As a part of the Data Then and Now Seminar Series, Dr. Louise Amoore will be giving a talk: “Cloud Ethics: Algorithms and the Attributes of Ourselves and Others” Tuesday May 13th, 2021 at 10:00-11:00am PDT.
Zoom Registration: https://tinyurl.com/DTNAmooreL
Abstract: How could it be sufficient to seek an ‘AI ethics’ to arrange the algorithm for a good society when machine learning models are so deeply implicated in arranging the matter of what good looks like? An algorithm could be rendered compliant with AI codes of ethics and yet (because it is not reducible to its source code, because it modified itself through every exposure, every extracted feature) it will continue to learn, to generate thresholds of the good and the normal, to recognise and misrecognise, and to infer future intent. One may feel that something of oneself is protected and yet the clustered attributes continue to supply the conditions for future arbitrary actions against unknown others. What would happen if one began instead from the algorithm as already an ethico-political arrangement of propositions? In my book Cloud Ethics I propose a different way of thinking about the ethics of algorithms, one that does not belong to a paradigm of transparency and accountability, but instead begins from the opacity and partiality of all forms of giving an account, human and algorithmic. The apparent opacity of the algorithm should not pose an entirely new problem for us, for the difficulty of locating clear-sighted account of action was already present.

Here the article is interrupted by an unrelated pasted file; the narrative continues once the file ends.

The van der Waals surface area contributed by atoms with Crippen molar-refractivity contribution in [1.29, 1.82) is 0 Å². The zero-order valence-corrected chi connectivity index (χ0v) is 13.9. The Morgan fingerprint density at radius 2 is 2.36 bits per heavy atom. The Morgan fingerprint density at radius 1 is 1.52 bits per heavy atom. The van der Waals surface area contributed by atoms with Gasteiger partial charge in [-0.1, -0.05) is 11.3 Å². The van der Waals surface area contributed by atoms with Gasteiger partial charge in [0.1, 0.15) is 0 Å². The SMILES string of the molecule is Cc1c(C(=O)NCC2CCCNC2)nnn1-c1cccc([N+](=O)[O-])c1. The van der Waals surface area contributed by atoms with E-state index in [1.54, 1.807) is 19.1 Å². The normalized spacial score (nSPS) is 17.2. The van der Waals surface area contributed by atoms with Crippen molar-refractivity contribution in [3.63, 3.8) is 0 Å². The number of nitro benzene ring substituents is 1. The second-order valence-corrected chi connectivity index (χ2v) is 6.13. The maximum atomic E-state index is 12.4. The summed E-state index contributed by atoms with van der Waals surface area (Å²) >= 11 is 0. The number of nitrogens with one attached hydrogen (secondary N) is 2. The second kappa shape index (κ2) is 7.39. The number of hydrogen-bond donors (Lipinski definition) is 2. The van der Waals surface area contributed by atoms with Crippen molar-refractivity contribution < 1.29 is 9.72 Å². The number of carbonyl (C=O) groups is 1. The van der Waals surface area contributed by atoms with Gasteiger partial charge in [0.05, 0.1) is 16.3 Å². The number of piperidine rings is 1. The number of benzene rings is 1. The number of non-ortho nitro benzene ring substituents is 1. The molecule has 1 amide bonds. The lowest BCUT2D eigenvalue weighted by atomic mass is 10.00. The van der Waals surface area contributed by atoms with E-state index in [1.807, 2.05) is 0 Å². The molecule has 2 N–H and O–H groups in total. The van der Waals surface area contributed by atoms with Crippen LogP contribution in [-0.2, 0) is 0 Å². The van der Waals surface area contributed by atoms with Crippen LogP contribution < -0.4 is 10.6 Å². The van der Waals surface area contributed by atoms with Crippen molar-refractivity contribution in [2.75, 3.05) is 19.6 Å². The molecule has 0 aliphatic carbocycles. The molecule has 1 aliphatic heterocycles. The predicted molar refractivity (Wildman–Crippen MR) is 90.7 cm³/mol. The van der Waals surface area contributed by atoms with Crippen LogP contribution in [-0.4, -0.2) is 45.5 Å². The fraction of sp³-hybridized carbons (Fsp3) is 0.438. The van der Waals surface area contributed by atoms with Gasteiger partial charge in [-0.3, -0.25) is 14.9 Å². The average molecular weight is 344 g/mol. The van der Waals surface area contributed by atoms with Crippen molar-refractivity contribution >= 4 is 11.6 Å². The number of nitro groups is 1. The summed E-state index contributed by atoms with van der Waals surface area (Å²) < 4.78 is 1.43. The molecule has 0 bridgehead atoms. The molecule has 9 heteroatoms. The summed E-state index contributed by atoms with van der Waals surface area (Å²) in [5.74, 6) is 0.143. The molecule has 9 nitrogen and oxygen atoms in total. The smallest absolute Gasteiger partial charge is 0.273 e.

Bio: Louise Amoore is professor of political geography at Durham University, UK. She is author of Cloud Ethics (2020, Duke) and The Politics of Possibility (2013, Duke). She has been awarded a European Research Council Advanced Grant for her project, Algorithmic Societies: Ethical Life in the Machine Learning Age (2020-25).
This talk is jointly sponsored by the eScience Institute, the Simpson Center for Humanities, the Department of Human Centered Design and Engineering, and the Information School.
The Data Then and Now seminar series explores the social and organizational history of data and data practices in order to better understand the current data-intensive moment through its antecedents and continuities. It features invited speakers from across the country and around the world. For more information, please visit the Data Then and Now web page